It’s called Asteroid 2016 NF23, and it will pass by Earth on 29 August with a breathtaking speed of 9 km per seconds – beating the Concord aircraft’s top speed of 2,179 km/h.
According to NASA, the asteroid has a diameter of 230ft (70m) to 524ft (160m), which is larger than the Great Pyramid of Giza in Egypt. This is why the agency has placed the asteroid on the “Potentially Hazardous Asteroids” list, where all space rocks larger than 459 feet (140 m) in size are classified.
NASA also listed the Asteroid NF23 on the Near-Earth Orbit (NEO) Earth Close Approaches list.
The head of the Near-Earth Objects team at the European Space Agency (ESA), Dr. Detlef Koschny stated that not just large asteroids could threaten the world:
“If a 100-metre asteroid hit Earth, it would cause significant damage in an area the size of Germany, and even affect the surrounding region. But asteroids of this size don’t strike Earth very often. Maybe every 10,000 years on average.”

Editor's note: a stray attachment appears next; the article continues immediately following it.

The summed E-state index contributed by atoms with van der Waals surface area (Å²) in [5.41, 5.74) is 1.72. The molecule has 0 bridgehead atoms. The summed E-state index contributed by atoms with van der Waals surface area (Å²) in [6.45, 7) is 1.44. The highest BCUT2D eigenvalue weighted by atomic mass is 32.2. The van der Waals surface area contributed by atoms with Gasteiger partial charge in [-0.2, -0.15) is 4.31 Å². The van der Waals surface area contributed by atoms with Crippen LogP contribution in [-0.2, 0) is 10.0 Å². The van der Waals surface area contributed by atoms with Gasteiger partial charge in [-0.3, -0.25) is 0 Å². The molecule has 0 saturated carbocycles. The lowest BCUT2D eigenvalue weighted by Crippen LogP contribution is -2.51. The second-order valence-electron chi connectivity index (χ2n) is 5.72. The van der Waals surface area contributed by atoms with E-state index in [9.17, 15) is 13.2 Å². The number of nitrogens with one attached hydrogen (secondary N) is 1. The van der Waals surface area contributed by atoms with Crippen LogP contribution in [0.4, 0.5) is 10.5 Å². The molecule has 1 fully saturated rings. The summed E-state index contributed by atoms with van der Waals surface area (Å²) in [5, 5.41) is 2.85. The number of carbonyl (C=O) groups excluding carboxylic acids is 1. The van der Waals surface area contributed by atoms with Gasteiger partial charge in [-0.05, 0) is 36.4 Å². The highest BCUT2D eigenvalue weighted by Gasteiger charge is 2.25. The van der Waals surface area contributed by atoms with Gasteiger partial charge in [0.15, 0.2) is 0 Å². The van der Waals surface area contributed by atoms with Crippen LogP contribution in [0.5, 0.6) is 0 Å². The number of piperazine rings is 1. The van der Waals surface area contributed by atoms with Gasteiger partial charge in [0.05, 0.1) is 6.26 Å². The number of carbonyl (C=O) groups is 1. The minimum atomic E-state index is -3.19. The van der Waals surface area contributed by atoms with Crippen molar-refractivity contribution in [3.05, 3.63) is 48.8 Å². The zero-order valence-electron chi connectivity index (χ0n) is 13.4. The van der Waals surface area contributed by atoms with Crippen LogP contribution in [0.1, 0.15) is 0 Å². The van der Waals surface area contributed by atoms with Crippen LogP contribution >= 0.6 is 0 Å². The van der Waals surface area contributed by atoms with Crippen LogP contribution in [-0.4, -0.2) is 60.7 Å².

Considering that this asteroid is bigger than the one mentioned by Dr. Koschny, Asteroid 2016 NF23 would surely wipe out a country and kill millions of people.
Dodging the “Bullet”
The NASA warning comes with great news: the asteroid will pass at an approximately 13.4 times the distance between the Moon and Earth (4.8 million km).
The list with all dangerous asteroids and comets is filled with all space rocks that come at a close distance to Earth. Only in August, the agency spotted nine Near-Earth Orbit (NEO) asteroids passing by our planet.
The closest one was Asteroid 1998 SD9 will fly with NF23 on the same day, at just 4.22 lunar distances from our planet – or about a million miles (1.6 million km) distance. Asteroid 1998 SD9 measures approximately 124ft (38m) and 282ft (86m) in diameter.
After it skims past Earth, Asteroid NF23 will fly close to Venus and complete its journey around the Sun.
Doris’s passion for writing started to take shape in college where she was editor-in-chief of the college newspaper. Even though she ended up working in IT for more than 7 years, she’s now back to what he always enjoyed doing. With a true passion for technology, Doris mostly covers tech-related topics.